Behind the hype is a festival that showcases newer talent alongside already established names. V. RADHIKA samples the fare at this year's Toronto International Film Festival.
A tragic love-story in "Shadows of Time".
IN a box-office-propelled movie world, film festivals are oases of hope. They offer a kaleidoscope of world visions that are not packaged in a fast-food format: to be devoured and forgotten. They showcase works that hold a mirror to the times we live in, often reflecting unflattering but thought-provoking images.
Well into its 29th year, the annual Toronto International Film Festival (TIFF), the largest and only one of its kind in North America, has become a nucleus of global cinematic explorations. Come September and Toronto metamorphoses into North America's cine capital screening some of the best films from world over and hosting global film personalities including the Hollywood biggies who provide the festival's glamour quotient.
A series of high-profile evening "galas"(a special category of films whose screening is followed by parties graced by stars/directors), dominated by Hollywood would-be prestige product, uses the TIFF as a launch pad for Oscar campaigns. But behind this hyped-up world of media coverage, Hollywood star sightings and frenzied industry buyers are serious cinema lovers who build their own personal film festival. For them it is a pilgrimage of sorts. Discussions between complete strangers at the serpentine queues veer around the latest works of a director or a foreign language film they liked.
Held from September 9 to 18, the festival screened 328 films including 253 features and 75 shorts. Of these, 99 were world premieres. One hundred and fifty-five were films in languages other than English from 55 countries. This selection was made out of a total of 2 , 686 films received by the TIFF. These cold statistics reflect the festival's growing impact and its status as a major resource for world cinema in the Americas. It has become a Mecca for independent and low-budget films and has also earned a reputation as a festival that showcases new emerging talent alongside the established names. The films span continents in origins and genres in orientation from long and short to squarely conventional and radically avant-garde.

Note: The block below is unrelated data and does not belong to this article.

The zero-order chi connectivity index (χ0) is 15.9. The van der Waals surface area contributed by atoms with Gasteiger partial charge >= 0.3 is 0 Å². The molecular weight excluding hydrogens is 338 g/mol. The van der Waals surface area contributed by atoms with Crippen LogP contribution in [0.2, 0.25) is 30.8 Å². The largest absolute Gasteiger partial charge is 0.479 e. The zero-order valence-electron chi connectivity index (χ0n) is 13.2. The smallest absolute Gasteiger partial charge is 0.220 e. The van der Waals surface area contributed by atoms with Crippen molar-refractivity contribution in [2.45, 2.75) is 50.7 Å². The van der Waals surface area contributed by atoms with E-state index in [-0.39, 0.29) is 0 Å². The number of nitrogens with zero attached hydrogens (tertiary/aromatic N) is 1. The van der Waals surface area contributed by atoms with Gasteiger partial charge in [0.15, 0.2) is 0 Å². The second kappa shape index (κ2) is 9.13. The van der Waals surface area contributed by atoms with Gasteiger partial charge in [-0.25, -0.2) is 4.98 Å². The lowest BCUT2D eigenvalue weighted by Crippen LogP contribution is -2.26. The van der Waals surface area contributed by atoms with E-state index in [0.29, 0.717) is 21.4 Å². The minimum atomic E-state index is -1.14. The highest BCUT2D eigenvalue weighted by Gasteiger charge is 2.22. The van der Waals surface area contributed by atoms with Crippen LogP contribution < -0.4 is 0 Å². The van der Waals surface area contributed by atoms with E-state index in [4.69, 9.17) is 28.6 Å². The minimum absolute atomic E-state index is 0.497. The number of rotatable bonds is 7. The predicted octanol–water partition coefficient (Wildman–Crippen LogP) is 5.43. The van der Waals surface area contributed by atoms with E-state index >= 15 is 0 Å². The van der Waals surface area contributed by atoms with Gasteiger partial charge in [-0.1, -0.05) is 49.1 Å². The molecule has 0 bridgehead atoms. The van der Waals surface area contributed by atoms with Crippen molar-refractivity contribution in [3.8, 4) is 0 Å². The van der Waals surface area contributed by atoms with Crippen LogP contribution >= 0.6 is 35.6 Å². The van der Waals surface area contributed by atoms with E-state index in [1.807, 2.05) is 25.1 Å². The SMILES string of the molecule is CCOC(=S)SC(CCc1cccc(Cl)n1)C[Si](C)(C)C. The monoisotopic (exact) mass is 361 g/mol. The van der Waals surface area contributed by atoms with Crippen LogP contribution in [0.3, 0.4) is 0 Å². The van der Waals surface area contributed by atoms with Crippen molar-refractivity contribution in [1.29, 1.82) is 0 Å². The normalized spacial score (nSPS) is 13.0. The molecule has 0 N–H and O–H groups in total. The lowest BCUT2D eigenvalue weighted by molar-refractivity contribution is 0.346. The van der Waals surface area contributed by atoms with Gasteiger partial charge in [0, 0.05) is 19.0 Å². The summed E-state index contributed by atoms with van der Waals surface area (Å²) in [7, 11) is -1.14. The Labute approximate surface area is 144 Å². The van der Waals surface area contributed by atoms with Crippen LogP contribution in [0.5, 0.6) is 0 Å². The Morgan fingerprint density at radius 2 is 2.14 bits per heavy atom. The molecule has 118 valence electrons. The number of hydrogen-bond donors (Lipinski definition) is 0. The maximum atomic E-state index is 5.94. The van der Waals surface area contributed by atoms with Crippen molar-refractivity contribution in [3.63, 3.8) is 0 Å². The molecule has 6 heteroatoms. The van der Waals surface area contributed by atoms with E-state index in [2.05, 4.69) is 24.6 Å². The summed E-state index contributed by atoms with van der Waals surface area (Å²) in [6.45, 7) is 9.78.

Many films pushed the boundaries of social acceptability with bold expressions of existential facets and evoking emotions from raw fear to acute discomfort. Fear springs at you in "Omagh", a dramatic chronicle of a 1998 IRA (Irish Republican Army) bombing in an Irish town killing 31 people. It snickers in "Old Boy", the story of a comfortably nondescript Korean businessman who is plucked from his life and dropped in a room where he is observed and tortured by no-one-knows-who. And it seeps through the other unsettling Korean film "Spider Forest" where a man becomes stuck in a nightmare loop. These fears are not hemmed by borders, observe no generic bounds and can spring at you anytime, anywhere.